Finding a place to nap in Toronto isn’t easy — especially given the fact you’re exhausted enough to need a quick power snooze in the first place.
Though the art of the siesta has yet to be incorporated into the Canadian lifestyle, the number of pay-to-nap options are growing. Still, you’ll have to be slightly creative to catch some shut-eye around the city, and maybe shell out some coin for your zzz’s.
Here are my picks for places to sneak a nap in Toronto.
A napping studio
Yes, this finally exists, so sleepy heads assemble. As the city’s first official nap studio, Nap It Up at Yonge and Eglinton offers 13 beds, blankies and pillow included. It’s just $10 for a 25-minute snooze, which is well worth the money for your weary bones.
Toronto Reference Library
Realistically, any library could suffice for a public nap, but thanks to the Reference Library’s sheer size you’ll feel much less conspicuous than at your local branch. Stick close to the sides of the rooms for comfier chairs and ample seating by the windows (the fifth floor is especially chill).
Royal York Hotel
Ritzy hotels don’t usually translate to welcoming sleep pads for tired pedestrians, but you’d be surprised to find this historic Front Street building has a perfect second floor lobby for napping. You might have to play the part of a sleep-deprived hotel guest, so the proper attire might make this roleplay a little easier.
The Salt Cave at Hoame
Take your midday nap to the next level with a trip to the Himalayan salt cave at this Adelaide Street meditation studio. Submerge your feet into tiny salt crystals while you sinking into plush seats for this full-body therapy. It’s $45 for an hour in this magical cave.
Allan Gardens Conservatory
Not only will you be getting sleep, you’ll also be getting an extra dose of O2 in this Sherbourne Street conservatory, where benches lining the Palm House make for a perfect spot to perch unnoticed beneath tropical vines and palm trees.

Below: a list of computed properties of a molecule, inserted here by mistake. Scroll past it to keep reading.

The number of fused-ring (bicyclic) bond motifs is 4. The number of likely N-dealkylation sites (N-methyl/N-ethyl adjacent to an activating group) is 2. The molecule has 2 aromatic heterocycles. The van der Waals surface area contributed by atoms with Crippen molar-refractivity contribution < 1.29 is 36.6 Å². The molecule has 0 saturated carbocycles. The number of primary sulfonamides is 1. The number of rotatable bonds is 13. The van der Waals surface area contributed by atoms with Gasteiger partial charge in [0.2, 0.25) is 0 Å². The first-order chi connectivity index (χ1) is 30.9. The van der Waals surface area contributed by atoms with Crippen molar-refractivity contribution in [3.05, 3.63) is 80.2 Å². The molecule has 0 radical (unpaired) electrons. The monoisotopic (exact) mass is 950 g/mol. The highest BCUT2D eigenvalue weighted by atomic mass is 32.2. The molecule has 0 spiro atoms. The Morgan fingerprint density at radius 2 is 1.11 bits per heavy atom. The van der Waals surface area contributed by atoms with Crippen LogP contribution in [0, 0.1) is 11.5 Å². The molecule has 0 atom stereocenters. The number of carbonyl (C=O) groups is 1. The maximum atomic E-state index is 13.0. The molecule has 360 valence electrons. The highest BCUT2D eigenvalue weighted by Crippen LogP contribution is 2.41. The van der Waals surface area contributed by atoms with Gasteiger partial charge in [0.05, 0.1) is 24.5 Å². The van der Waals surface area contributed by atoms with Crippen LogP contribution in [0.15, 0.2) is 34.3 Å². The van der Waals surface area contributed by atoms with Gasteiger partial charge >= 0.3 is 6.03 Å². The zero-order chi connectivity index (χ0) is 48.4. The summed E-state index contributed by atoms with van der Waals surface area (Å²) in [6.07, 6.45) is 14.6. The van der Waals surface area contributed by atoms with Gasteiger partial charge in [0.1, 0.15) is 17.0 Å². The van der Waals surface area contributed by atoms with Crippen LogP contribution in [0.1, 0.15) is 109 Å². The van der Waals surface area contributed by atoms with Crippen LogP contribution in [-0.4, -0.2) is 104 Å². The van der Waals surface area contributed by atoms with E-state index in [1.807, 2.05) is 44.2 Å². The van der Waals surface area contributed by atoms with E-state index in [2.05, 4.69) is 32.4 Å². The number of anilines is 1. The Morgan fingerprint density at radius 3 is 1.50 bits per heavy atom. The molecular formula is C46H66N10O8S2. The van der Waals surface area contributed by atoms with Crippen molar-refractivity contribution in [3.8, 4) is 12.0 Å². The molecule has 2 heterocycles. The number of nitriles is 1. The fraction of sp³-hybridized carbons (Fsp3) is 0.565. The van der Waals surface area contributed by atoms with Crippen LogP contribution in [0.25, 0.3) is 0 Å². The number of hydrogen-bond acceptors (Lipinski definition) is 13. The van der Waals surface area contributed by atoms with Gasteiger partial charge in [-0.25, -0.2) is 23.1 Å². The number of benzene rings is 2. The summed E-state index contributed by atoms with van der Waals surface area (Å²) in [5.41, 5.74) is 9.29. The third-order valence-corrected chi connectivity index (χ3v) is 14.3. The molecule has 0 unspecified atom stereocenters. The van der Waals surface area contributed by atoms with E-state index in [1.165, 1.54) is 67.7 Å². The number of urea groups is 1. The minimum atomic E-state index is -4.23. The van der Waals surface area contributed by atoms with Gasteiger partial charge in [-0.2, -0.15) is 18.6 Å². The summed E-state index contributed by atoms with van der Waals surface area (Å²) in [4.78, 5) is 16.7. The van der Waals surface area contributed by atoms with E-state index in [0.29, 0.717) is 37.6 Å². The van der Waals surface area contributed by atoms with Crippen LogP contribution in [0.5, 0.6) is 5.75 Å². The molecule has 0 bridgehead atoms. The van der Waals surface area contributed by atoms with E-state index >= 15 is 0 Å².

If you’ve never dozed off during a trip on the TTC, you’ve likely never travelled between on the Yonge Line during rush hour. It’s a bit of a no-brainer, but for the price of adult fare, you could technically spend all day cruising the subways from one end of the city to the other without any disturbance — I recommend Line 2.
The Student Learning Centre right at Yonge and Dundas is always bustling, but for some it’s easier to doze off with a little background noise. Built for Ryerson students but open to the public, there’s bleacher-style seating by the entrance for a casual snooze, plus study areas with cubicles on the upper floors.
A float tank
Drifting in the dark of a tank filled with warm salt water has been proven to be highly therapeutic. Sleeping in one: even better, since one hours-worth of sleep has the benefits of four in a pod. It's pricey, ranging upward of $75 per hour, but so, so worth it if you can afford it. H20 Float Spa and Float Toronto are just a few options.
The Sheraton Hotel
Again, you’ll have to be as inconspicuous as possible to catch some z’s in this lodging's lobby, but this Financial District hotel is all-around pretty lax when it comes to people utilizing their comfortable seats (and WiFi, for that matter) for a quick siesta.
Get lost in Toronto’s underground walkway system and you might accidentally stumble on some secluded and surprisingly comfortable seating. Aside from the food areas scattered throughout the PATH, the areas under First Canadian Place also have some couches worth checking out.
by Tanya Mok via blogTO